I am describing my experience of my job and no two jobs are ever the same- there were very detailed weekly management accounts to be produced in my company and that did involve a great deal of number crunching and data resourcing, but as I worked in a multi million pound company with an awful lot of "what ifs"- and even forecasting what was going to be the result one week ahead was vital- I spent a deal of time doing research in preparation for forecasting, attending meetings to keep up with the companies plans at all levels, and forecasting. I had the role of overseeing a team of staff that would produce the reports. I could only do that part of my job well, if I could question their data, in a way that would probably appear to them that I had some kind of sixth sense, whereas in truth I learnt to soak up information like a sponge.
I am a strong believer that if you are going to embark on a career that involves many years of study- you should go and meet a number of people, in different places, who are doing the job. I had a friend to didn't do that and spent four years of his life training for a job he has come to hate- it isn't at all how he thought it would be- so he now plans to retrain.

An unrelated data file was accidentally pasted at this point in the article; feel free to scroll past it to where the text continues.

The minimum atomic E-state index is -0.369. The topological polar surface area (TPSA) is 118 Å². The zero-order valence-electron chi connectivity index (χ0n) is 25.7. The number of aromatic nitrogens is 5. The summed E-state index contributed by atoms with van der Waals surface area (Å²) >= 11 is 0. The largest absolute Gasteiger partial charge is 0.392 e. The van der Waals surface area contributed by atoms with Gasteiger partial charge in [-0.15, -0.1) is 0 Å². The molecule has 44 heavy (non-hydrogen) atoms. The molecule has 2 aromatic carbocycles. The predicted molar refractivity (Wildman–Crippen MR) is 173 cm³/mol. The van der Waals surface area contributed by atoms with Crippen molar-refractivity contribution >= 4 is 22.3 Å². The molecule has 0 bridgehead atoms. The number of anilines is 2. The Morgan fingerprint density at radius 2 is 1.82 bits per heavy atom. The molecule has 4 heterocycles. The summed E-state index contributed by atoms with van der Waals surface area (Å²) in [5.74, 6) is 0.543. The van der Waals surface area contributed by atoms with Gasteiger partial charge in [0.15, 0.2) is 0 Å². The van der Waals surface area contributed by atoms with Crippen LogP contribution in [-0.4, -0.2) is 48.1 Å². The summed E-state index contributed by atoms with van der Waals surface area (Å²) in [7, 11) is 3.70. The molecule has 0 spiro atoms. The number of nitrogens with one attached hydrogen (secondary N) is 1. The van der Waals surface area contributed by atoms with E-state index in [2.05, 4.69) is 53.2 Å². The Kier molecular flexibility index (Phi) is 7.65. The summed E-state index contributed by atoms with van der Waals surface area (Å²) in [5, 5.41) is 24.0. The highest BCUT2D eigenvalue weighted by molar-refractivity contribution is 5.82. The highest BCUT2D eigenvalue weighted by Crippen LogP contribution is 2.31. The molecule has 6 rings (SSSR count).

It would not be true to say that I dreamed of being an accountant from early childhood but it certainly crossed my mind from time to time throughout my schooling years, mainly I think because I was good at maths. Something I presumed would be the main criteria for being an accountant (its not). At university I was so enthralled with my chosen subject that I was considering a career as a medical statistician, but was finally put off by the required extra years in full time education and so I returned to that earlier plan of accountancy.
It is now 14 years since I graduated and embarked on my career and I have always worked for large international organisations in the financial services sector, namely insurance, asset management and investment banking and I now work as Chief Financial Officer for the Bermuda branch of a global insurance company. This review will mainly be about my personal experiences and observations during this time and I dont intend to research and regurgitate the latest from the different accountancy bodys websites.